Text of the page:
Many Baby Boomers may be left homeless unless the Government can do something to make housing more affordable for the elderly, the Salvation Army says.
Its new report has found that as housing ownership becomes less likely and accommodation allowance budgets become stretched, many people who have worked and saved their whole lives could be left without homes for the first time in old age.
The report, Homeless Baby Boomers, says up to 35 percent of retirees will rent their retirement home by 2025, meaning nearly 100,000 people will need government rental assistance, compared to 35,000 today.
Study author Alan Johnson said that was a worry because governments had not managed to keep housing support payments at adequate levels even at current demand.
"The problem here is that low-income households, and especially tenants in Auckland and Christchurch, are being squeezed between rising rents and static income support which was meant to assist them with high housing costs," he said.
He said the trend of homeless elderly had already begun to emerge in Australia due to similar problems.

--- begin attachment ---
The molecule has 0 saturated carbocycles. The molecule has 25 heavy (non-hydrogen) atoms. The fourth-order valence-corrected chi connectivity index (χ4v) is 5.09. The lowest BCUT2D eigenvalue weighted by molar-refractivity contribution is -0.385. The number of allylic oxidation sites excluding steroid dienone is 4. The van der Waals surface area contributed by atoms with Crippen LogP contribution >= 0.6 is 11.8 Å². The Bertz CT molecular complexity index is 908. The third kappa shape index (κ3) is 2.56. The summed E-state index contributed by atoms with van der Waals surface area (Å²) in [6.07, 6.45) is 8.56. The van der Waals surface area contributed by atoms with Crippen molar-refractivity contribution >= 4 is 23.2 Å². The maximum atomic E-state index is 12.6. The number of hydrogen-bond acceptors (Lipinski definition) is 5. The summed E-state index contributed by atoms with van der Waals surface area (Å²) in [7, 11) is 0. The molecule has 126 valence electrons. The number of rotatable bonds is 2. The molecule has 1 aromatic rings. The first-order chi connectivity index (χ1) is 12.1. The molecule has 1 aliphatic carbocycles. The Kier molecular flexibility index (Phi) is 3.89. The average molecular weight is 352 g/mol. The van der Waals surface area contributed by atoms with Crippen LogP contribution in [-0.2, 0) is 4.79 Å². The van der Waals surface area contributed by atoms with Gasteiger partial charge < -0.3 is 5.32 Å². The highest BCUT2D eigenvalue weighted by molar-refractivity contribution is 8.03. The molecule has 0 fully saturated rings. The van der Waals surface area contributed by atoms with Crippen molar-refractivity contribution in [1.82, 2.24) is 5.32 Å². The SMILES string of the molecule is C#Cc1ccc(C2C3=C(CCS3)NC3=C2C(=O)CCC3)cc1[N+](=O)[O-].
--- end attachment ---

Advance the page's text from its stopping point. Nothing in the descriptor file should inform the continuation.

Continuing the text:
"These are people who have held down jobs and led fairly conventional lives until an event such as relationship breakdown, redundancy, injury or a health setback means that they lose their housing and perhaps income. They become street homeless and destitute."
Mr Johnson said a major review of the housing allowance system was needed as well as policies to encourage construction of more housing for the elderly.
Labour housing spokesperson Phil Twyford said the Government had failed to take real action on the issue.
He said while it was easy to live a modest life on superannuation while owning your home, it was much tougher for people renting.
"Instead of pressuring councils to sell their pensioner housing, the government should make the Income-Related Rent Subsidy available to Councils and encourage them to provide more and better housing for senior citizens," he said.
Salvation Army recommendations to the Government: